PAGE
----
Meditation

Last year, each morning before Niamh and Philly started their school day, we asked them to spend 10-20 minutes meditating.  Over the course of the year, they used different Youtube videos and apps to listen to.  Once in a while, we’d sprinkle in a podcast they’d listen to over the course of the week in 15-minute segments.  We did this for two reasons:  to build a meditative practice and to begin each day relaxed and present.

Mediation can be a frustrating word for many.  It’s like we sort of know what it means, but when we try and put it into practice, we feel lost, confused, or just plain bad at it.  Kids, on the other hand, I find are naturally good at it.  They have not grown accustomed to all of life’s limits just yet, so meditation is something they can sink easily into if given the space and encouragement to practice.  

For myself, meditation allows me to be fully present, even just in glimpses, during my day.  Hearing and seeing the word “presence” in overload these days gives us Presence Fatigue.  It is so prevalent that we almost don’t know what to do with it.  How can we live in the moment?  How do we stop worrying about the future and obsessing over the past?  Am I really present if I’m trying super hard to be present? 

Every moment is like a bubble— you know the bubbles our kids blow from the little plastic stick?  Most of them pop within a couple seconds.  Our daily moments are like these bubbles;  little, sudsy wonders that last only for a second or two.  But we all remember blowing bubbles as a kid and creating the Freak Bubble— the one that bounces off the grass blades, across the lake, or even over the pavement.  It has a little extra soap across its edge, fortified for the trek across yard and pond.  We chased it— laughing and screaming at every non-popping bounce.  

Our meditative practice can create these lingering moments in our day or week—these wonderful spaces where time is kind of lost and our experience feels like we are standing on the threshold of what underlies everything.  Like the bubble that lasts 20 seconds instead of 2, we find ourselves more available to timeless moments that invite us into deep gratitude and beauty.  We are finally present, or “in the moment.”  

We hardly ever stay here for very long, certainly not for days or weeks (the bubble eventually pops).  These lingering moments are gifts, treasures to be curated with a faithful practice.  This pattern of daily meditation is even more a gift to children.  It is like they are starting the race with a huge advantage,  a head start.  To raise mindful humans, we should be inviting them into practices that create a fabric of joy, peace, and yes, even struggle.  To enter adulthood as a present human being is a rarity.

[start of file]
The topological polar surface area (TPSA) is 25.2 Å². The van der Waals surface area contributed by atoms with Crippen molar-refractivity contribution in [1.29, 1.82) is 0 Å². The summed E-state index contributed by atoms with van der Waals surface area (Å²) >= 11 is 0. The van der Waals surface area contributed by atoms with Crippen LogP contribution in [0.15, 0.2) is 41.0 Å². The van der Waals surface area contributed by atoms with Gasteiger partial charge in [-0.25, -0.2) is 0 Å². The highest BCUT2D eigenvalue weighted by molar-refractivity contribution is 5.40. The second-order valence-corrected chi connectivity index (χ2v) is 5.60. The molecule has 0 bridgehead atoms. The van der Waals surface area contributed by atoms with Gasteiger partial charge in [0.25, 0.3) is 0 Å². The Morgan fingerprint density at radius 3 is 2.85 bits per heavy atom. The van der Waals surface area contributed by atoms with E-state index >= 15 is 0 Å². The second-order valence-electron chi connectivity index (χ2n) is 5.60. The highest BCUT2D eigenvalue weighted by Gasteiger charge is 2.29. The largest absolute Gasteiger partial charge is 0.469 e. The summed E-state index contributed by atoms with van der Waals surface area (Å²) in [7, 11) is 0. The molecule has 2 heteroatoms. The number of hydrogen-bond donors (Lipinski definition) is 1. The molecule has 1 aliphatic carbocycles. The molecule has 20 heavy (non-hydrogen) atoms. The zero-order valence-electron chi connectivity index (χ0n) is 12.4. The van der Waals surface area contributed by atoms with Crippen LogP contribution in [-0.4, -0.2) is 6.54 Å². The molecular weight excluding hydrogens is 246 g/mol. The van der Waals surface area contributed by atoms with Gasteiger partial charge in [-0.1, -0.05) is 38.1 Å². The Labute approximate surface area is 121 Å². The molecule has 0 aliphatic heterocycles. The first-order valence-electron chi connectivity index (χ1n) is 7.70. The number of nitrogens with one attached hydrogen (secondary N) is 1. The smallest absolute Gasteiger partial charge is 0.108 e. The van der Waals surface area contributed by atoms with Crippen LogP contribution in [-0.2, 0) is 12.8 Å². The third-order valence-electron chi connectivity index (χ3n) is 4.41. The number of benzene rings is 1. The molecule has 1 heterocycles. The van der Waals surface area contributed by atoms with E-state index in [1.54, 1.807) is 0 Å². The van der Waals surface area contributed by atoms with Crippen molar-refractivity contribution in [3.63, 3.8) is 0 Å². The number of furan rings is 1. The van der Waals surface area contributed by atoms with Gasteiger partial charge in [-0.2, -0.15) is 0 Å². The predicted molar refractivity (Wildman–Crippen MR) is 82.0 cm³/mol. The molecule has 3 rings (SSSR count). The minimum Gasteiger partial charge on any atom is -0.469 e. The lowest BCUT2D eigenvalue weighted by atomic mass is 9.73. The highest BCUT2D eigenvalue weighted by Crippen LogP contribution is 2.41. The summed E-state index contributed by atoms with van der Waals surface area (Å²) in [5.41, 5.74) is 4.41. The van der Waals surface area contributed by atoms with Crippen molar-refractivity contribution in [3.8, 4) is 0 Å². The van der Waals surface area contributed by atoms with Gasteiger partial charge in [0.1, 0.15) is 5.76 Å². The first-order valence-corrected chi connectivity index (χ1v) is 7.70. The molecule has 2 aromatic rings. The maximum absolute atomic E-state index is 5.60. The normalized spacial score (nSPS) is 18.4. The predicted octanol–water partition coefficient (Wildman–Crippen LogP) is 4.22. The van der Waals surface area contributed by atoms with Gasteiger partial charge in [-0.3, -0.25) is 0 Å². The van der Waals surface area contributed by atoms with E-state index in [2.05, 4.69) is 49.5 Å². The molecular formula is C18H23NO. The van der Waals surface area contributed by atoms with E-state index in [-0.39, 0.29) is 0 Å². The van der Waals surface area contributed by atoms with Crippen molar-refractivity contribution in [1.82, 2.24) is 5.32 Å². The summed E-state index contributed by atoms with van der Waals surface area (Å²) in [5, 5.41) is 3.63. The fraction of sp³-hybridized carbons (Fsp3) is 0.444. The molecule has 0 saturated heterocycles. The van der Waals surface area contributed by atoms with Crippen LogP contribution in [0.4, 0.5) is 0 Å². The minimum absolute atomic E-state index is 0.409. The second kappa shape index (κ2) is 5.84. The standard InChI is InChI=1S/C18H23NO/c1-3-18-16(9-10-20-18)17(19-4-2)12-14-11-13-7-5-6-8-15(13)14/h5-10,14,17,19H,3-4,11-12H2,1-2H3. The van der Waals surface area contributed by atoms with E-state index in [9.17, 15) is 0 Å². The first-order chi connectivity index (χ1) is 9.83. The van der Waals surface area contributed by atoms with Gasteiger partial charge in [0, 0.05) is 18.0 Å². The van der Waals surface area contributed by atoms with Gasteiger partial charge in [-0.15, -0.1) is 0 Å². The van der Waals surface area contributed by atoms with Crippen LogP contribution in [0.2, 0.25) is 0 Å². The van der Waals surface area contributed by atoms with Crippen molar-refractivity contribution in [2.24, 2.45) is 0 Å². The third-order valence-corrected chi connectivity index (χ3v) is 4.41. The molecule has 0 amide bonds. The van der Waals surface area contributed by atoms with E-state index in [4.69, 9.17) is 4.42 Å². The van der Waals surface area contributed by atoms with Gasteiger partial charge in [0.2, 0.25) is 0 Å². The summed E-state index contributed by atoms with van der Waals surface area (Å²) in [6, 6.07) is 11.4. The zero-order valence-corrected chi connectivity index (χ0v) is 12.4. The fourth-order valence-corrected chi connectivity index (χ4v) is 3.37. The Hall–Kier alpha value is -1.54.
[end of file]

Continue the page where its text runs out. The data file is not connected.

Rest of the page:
I want to list a few ways that you can set yourself up for success as you try to step into meditating or guide your kids into a practice for themselves.  The best part of it?  Meditation will look different for everyone.  It is a personal practice, and you should feel free to experiment, let go of what doesn’t work, and never feel like you need to imitate someone else.  

Ideas to Make Meditation A Success

Set your space up like it MATTERS.  Comfy cushions.  Essential oils in a diffuser.  A soft blanket.  A weighted blanket.  Darkness.  Candles.  Our spaces make a difference in how we feel.  Pay attention to the details.  

Are you a type-A person?  Tightly wound?  Mind can’t settle?  Thirty goals that need to be crushed today Take a walk, child.  Literally, just go for a 30-minute walk.  On a trail.  Through the neighborhood.  On a track.  What matters is that you allow some of the tension deep in your body an avenue of escape (exercise), but are doing it in a slow-paced, gentle way that still allows for a meditative state in your mind.  

Try a group meditation class if you feel lost starting out on your own!  Most yoga studios offer these classes.  

Try a guided meditation.  I especially love these for children.  (Here is the Youtube channel I turn to most for the kids.)  End your day with a sleep mediation.  Start the morning with a mediative app.  Whatever works, but do not be afraid of a little guided help!  

Do not force yourself into a box.  Try listening to a contemplative podcast.  Read a chapter of a self-help book you picked up and then think about its concepts for 10 minutes afterward.   Listen to calming music or nature sounds.  Keep your eyes closed.   Or wide open.  Sit.  Lay down.  Walk.  Even run.  Whatever makes it a beautiful, personal practice, do those things.  

Whether you are just beginning to meditate or are hoping to start your children down this path, feel encouraged that it is a truly customizable, creative endeavor… one meant to nurture your mind and create present moments where you feel more alive and in harmony with reality.  You will also feel extra benefits like less anxiety and increased focus.  

Let me know if you already practice and what your mediation looks like in the comments below!  Mine is a walk or run usually, as I am a tightly wound individual who needs that movement to calm my mind into relaxation!  What about you?

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